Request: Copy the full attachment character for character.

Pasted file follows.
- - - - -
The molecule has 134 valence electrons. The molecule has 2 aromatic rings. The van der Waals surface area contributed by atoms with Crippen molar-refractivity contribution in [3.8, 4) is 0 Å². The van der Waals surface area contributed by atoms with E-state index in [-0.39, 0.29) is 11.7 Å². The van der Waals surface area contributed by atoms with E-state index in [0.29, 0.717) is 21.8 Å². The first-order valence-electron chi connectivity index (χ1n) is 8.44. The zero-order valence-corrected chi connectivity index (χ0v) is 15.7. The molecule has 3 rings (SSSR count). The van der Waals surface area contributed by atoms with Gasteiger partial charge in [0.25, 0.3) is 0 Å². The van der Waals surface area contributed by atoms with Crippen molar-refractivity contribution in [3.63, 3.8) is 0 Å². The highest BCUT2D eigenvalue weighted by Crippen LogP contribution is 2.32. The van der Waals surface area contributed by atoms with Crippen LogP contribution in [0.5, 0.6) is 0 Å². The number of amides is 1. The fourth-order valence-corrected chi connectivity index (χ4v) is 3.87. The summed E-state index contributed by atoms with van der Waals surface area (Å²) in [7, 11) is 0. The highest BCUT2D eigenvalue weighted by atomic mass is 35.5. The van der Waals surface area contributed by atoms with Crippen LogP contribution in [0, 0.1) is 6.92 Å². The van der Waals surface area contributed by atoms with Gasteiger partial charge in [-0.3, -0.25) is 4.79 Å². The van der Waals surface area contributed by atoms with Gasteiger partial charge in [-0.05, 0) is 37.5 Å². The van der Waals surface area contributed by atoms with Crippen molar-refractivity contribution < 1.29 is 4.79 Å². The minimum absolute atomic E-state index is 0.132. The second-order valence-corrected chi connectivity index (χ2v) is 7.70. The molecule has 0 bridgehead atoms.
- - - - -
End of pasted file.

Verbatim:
The molecule has 134 valence electrons. The molecule has 2 aromatic rings. The van der Waals surface area contributed by atoms with Crippen molar-refractivity contribution in [3.8, 4) is 0 Å². The van der Waals surface area contributed by atoms with E-state index in [-0.39, 0.29) is 11.7 Å². The van der Waals surface area contributed by atoms with E-state index in [0.29, 0.717) is 21.8 Å². The first-order valence-electron chi connectivity index (χ1n) is 8.44. The zero-order valence-corrected chi connectivity index (χ0v) is 15.7. The molecule has 3 rings (SSSR count). The van der Waals surface area contributed by atoms with Gasteiger partial charge in [0.25, 0.3) is 0 Å². The van der Waals surface area contributed by atoms with Crippen molar-refractivity contribution in [3.63, 3.8) is 0 Å². The highest BCUT2D eigenvalue weighted by Crippen LogP contribution is 2.32. The van der Waals surface area contributed by atoms with Crippen LogP contribution in [0.5, 0.6) is 0 Å². The number of amides is 1. The fourth-order valence-corrected chi connectivity index (χ4v) is 3.87. The summed E-state index contributed by atoms with van der Waals surface area (Å²) in [7, 11) is 0. The highest BCUT2D eigenvalue weighted by atomic mass is 35.5. The van der Waals surface area contributed by atoms with Crippen LogP contribution in [0, 0.1) is 6.92 Å². The van der Waals surface area contributed by atoms with Gasteiger partial charge in [-0.3, -0.25) is 4.79 Å². The van der Waals surface area contributed by atoms with Gasteiger partial charge in [-0.05, 0) is 37.5 Å². The van der Waals surface area contributed by atoms with Crippen molar-refractivity contribution < 1.29 is 4.79 Å². The minimum absolute atomic E-state index is 0.132. The second-order valence-corrected chi connectivity index (χ2v) is 7.70. The molecule has 0 bridgehead atoms.